Tuesday, June 3, 2008

Rewards from Making Mistakes

I can remember growing up being encouraged not to make mistakes.  However, it was me making mistakes that opened my eyes to each particular situation and gave me a vision of what to do as well as what not to do. I can remember making mistakes and being laughed at and teased. We as Americans have become too fixed on putting the other guy down in order to rise up and shine; especially those in the hip-hop community. It has become about more flash than true substance. No loyality, self-development or interest in team spirit. It's only about who has the biggest car, rims, and necklace. But then if you look at the entire country, you can see the same thing. This way of life is encouraged by the media and big businesses through commericals and ads as if this is a true way of life. When, in actuality, this way of life is a great mistake and destroys our youth by teaching a false sense of spending instead of saving or helping humanity. We should see the good in other people and try to develop those qualities in ourselves instead of looking for their faults and trying to destroy their character. This is a common mistake made by most. By correcting these mistakes we can make the world a better place one person at a time. It's time to take control of our minds, bodies, and souls, and make every minute of our life count - because life is too short. Now if there is anyone out there who has some mistakes that they have made in life but which have turned into blessings for you, I would like for you to share your story with me.

2 comments:

Jim said...

Ricky-
I just learned of your story in the new film American Drug War. You have lived a fascinating life, and I look forward to see what you will accomplish in the coming years. I thought I'd share with you something from my production blog that relates to Rewards from Making Mistakes.



Three years ago, I graduated from high school and left for the University of Iowa. I had a year of college already finished with a 3.9 grade point average. I had studied for less than a week and not only passed, but got a good score on the AP Macroeconomics exam. I was studying at the 8th best Economics program and literally the best Entrepreneurial program in the country. Three years later I was a college drop-out, with no job and $7,000 in credit card debt.

I had been excited to go to college. I loved the idea of philosophical debates and legitimate intellectual discussion. During my first semester at Iowa, I took Philosophy and the Just Society. When the professor told us we had to write a term paper where our only instructions were to “philosophize”, I wrote a 5 page paper called The Cyclical Nature of Humanity as it Relates to Emotion, Perspective, and Action. I hadn't read a philosophy book since Thus Spake Zarathustra in 8th grade. I didn't know who John Stuart Mill was and I had certainly never heard of felicific calculus, but my professor accused me of plagiarism for trying to pass John Stuart Mill's Utilitarianism and the felicific branch of calculus off as my own. I got a C.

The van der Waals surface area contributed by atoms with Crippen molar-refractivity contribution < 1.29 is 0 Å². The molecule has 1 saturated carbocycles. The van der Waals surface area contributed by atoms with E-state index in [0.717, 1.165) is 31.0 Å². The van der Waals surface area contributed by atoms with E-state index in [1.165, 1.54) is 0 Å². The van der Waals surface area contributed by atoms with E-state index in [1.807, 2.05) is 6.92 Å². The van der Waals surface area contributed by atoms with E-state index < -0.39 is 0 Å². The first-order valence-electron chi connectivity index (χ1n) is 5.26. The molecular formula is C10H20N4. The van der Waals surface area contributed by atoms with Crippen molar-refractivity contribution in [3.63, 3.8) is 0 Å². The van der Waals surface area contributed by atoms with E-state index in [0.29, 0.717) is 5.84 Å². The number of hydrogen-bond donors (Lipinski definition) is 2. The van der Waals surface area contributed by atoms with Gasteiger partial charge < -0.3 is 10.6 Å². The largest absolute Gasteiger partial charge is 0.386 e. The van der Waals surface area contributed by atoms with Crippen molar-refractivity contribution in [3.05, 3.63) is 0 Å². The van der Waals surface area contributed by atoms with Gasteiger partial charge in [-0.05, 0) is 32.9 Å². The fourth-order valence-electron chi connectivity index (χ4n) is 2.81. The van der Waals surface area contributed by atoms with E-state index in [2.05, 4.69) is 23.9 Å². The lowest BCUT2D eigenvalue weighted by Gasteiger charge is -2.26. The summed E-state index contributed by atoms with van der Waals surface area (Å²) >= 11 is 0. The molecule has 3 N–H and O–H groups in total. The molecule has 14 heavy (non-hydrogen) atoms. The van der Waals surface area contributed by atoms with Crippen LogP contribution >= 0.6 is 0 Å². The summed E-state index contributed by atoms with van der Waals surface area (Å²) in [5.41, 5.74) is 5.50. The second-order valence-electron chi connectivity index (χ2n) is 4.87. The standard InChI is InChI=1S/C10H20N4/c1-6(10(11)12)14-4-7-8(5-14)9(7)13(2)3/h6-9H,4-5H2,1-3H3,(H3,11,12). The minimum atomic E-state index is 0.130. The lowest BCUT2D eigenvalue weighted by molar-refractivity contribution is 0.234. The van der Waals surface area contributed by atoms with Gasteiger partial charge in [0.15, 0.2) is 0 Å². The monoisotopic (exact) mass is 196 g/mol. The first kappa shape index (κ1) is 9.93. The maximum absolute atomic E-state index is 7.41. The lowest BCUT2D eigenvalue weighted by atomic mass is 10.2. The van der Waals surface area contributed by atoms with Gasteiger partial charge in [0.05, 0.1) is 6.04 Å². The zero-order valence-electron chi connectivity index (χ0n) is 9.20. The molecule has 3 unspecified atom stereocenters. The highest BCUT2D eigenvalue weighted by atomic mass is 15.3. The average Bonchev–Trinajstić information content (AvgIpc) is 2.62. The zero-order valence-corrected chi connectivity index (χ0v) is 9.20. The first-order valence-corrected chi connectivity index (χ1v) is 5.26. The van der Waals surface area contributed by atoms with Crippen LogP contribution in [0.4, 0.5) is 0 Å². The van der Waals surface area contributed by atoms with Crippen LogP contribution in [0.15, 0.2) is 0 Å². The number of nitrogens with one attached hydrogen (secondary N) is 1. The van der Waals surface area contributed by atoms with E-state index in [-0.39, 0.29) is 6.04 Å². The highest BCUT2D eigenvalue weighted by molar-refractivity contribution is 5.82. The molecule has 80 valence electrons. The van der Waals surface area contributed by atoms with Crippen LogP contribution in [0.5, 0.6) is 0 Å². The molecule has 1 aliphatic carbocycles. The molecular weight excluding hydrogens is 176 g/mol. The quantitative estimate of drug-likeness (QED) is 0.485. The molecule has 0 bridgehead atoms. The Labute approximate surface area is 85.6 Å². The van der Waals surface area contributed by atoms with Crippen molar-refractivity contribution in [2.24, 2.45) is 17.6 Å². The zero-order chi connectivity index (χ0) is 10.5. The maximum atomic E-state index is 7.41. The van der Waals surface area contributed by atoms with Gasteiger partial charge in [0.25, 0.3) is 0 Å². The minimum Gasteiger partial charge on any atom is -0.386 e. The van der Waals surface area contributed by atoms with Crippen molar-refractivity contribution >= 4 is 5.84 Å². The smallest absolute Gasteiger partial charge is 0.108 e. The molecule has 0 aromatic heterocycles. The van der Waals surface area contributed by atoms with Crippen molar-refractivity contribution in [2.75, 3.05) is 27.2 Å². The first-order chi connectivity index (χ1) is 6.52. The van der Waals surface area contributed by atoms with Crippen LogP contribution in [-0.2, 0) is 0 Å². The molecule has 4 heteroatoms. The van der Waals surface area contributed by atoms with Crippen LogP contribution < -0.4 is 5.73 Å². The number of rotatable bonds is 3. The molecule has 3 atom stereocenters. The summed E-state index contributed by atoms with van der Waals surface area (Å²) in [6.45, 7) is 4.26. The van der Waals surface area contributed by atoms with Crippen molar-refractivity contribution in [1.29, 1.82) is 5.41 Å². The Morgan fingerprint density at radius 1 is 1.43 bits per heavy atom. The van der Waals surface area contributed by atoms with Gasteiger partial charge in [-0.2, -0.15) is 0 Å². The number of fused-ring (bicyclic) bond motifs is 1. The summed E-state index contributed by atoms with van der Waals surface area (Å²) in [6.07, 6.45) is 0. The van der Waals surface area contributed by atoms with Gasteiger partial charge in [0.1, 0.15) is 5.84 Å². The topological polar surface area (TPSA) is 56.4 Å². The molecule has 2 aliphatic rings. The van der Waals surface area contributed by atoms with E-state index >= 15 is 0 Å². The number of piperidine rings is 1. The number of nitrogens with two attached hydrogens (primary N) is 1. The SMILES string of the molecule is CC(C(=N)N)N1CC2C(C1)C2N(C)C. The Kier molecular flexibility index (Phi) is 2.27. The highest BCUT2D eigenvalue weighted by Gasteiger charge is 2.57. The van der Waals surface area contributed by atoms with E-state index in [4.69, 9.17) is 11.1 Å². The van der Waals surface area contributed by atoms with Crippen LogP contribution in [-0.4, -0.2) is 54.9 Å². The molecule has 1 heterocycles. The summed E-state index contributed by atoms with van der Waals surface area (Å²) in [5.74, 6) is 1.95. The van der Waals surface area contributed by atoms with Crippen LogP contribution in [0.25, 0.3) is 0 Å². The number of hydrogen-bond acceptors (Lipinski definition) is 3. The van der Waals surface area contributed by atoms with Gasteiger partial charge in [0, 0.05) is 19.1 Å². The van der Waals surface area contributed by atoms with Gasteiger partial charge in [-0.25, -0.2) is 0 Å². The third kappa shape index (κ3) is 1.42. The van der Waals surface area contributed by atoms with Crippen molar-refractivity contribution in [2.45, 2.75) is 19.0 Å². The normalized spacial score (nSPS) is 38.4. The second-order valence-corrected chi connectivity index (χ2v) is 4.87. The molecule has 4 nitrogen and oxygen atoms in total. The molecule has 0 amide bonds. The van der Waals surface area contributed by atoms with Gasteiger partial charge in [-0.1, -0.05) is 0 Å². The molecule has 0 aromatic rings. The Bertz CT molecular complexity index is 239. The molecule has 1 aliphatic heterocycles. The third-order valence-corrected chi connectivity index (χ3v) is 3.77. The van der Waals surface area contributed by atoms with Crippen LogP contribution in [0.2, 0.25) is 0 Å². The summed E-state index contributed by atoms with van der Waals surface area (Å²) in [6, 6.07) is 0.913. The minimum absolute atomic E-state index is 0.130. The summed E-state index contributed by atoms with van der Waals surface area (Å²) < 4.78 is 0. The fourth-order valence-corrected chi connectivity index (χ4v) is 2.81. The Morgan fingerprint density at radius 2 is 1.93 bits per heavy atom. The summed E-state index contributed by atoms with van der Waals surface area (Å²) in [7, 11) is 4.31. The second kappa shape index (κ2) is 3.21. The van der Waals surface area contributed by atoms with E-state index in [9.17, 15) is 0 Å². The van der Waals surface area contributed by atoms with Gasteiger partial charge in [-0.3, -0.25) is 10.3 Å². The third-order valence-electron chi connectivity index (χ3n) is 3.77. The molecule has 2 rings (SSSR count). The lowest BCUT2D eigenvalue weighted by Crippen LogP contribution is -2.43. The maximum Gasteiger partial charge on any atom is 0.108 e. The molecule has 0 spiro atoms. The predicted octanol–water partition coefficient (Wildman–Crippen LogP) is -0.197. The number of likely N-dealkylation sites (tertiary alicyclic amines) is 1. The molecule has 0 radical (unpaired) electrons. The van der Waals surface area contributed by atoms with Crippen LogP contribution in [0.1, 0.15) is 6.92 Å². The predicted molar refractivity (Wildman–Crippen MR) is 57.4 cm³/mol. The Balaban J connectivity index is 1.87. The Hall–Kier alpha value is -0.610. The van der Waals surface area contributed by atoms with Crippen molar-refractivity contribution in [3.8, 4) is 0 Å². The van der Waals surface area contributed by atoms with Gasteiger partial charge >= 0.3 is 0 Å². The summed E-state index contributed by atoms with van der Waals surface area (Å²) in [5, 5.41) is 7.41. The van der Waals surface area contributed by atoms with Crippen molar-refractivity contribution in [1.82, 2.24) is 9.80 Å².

I failed.

I thought I could learn a lot from a class called Judaism, Christianity, and Islam. I had spent a few months as a Muslim when I was a sophomore in High School, and I wanted to learn more about the interrelation of the 3 religions. Unfortunately the separation of church and state reigned in this case, and it was a strictly historical class of memorizing a bunch of pointless names from the past thousand years. My chance to truly learn something finally came when our term paper was comparing a topic between 2 of the religions. I wrote a 5 page paper called The Role of Christ in Christianity and Islam. Every statement was backed up by a citation from the Bible or the Qu'ran. My only sources were each religion's only true source. My Teacher's Assistant, notice the lack of professor, said it was the best paper in my class and he hadn't seen anyone cite religious texts like that in their paper; however, the professor wanted us to cite our lecture notes from his classes. A college kid’s notes of a professor speaking are deemed more important than the holiest of books. I got a C-.
I failed.

The summer after my 1st year of college, 2006, I saw an opportunity to make money doing what I loved. A couple buddies and I started our own house painting business. We painted a few houses and made some great cash. The next summer I tried to get more painting jobs, but a steep decline in market prices and inefficient advertising led to me being out of work most of the summer.
My business failed.

In the fall of my 2nd year of college, I saw another opportunity to make money doing what I loved. My buddy Ben Pohl was a high school football player who was being recruited by the University of Iowa. I envisioned a behind the scenes documentary of the college recruiting process. Every week I shot footage of every one if his plays throughout the season. Ben overcame injuries and position changes to go to the playoffs and make the all-conference team. He was even homecoming king. The University of Iowa called to offer a scholarship, but he turned it down to focus on academics. Due to restrictions by the NCAA and missing key moments, I didn’t have enough footage to make the documentary I had imagined. I devoted hours upon hours to this project, and society deemed it a waste of time.
Once again, I failed.

I was scheduled to shoot my first feature film, Eternal Punishment the following spring, in 2007. I had finally found the right opportunity to make money doing what I loved. Emmy-nominated Director of Photography John Houghton was attached to the project. A screenwriter from LA was going to fly in to play Sean in his acting debut. Insufficient financing and Generalized Anxiety Disorder led to me announcing production was postponed indefinitely. John Houghton left for the east coast and dropped out of the project. My dream was set up for me,
but I failed.

I continued to line things up for my movie, but I was still in college. College counselors are terrible; barely any students in college even know what classes they need to graduate. They rely on their counselors to make them graduate in 4 years, but they end up in the wrong classes, because they don't know their options. I had written an excel spreadsheet that kept track of every class I needed for my degree and compared it to my 3 year plan to see if I would graduate on time. I had used it since my senior year of High School. My friend Brady Manriquez, who had ran the painting business with me, had spent 2 years studying Secondary Education and wanted to switch to Business. No one could tell him how many extra years it would take if he switched. I put his past schedule into my excel spreadsheet, and showed him how in just 2 years, he could earn his Business degree and also get a minor. His schedule was mapped out for him.